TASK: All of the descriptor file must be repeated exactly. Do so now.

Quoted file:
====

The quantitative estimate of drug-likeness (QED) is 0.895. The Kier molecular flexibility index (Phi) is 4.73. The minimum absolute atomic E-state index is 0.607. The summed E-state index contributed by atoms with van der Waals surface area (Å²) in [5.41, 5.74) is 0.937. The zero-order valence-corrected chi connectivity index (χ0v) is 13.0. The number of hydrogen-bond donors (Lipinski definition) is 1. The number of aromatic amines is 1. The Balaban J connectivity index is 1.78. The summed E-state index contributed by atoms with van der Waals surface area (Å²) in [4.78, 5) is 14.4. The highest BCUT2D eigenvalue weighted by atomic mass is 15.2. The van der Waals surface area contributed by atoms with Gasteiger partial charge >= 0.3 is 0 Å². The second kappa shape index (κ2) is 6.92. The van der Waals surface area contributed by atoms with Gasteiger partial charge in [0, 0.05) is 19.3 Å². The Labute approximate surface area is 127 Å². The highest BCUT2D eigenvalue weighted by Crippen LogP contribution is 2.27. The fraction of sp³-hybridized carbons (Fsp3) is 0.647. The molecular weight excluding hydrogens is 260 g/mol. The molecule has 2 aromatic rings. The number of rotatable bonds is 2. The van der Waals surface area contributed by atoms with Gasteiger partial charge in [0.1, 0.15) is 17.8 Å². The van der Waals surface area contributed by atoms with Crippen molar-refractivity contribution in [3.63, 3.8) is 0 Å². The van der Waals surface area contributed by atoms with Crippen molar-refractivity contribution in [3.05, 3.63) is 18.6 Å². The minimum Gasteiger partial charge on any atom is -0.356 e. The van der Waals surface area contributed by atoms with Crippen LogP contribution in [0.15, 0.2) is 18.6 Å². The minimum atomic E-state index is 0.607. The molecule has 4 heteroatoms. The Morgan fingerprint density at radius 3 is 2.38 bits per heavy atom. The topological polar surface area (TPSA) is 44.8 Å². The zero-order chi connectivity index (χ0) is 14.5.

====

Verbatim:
The quantitative estimate of drug-likeness (QED) is 0.895. The Kier molecular flexibility index (Phi) is 4.73. The minimum absolute atomic E-state index is 0.607. The summed E-state index contributed by atoms with van der Waals surface area (Å²) in [5.41, 5.74) is 0.937. The zero-order valence-corrected chi connectivity index (χ0v) is 13.0. The number of hydrogen-bond donors (Lipinski definition) is 1. The number of aromatic amines is 1. The Balaban J connectivity index is 1.78. The summed E-state index contributed by atoms with van der Waals surface area (Å²) in [4.78, 5) is 14.4. The highest BCUT2D eigenvalue weighted by atomic mass is 15.2. The van der Waals surface area contributed by atoms with Gasteiger partial charge >= 0.3 is 0 Å². The second kappa shape index (κ2) is 6.92. The van der Waals surface area contributed by atoms with Gasteiger partial charge in [0, 0.05) is 19.3 Å². The Labute approximate surface area is 127 Å². The highest BCUT2D eigenvalue weighted by Crippen LogP contribution is 2.27. The fraction of sp³-hybridized carbons (Fsp3) is 0.647. The molecular weight excluding hydrogens is 260 g/mol. The molecule has 2 aromatic rings. The number of rotatable bonds is 2. The van der Waals surface area contributed by atoms with Gasteiger partial charge in [0.1, 0.15) is 17.8 Å². The van der Waals surface area contributed by atoms with Crippen molar-refractivity contribution in [3.63, 3.8) is 0 Å². The van der Waals surface area contributed by atoms with Crippen molar-refractivity contribution in [3.05, 3.63) is 18.6 Å². The minimum Gasteiger partial charge on any atom is -0.356 e. The van der Waals surface area contributed by atoms with Crippen LogP contribution in [0.15, 0.2) is 18.6 Å². The minimum atomic E-state index is 0.607. The molecule has 4 heteroatoms. The Morgan fingerprint density at radius 3 is 2.38 bits per heavy atom. The topological polar surface area (TPSA) is 44.8 Å². The zero-order chi connectivity index (χ0) is 14.5.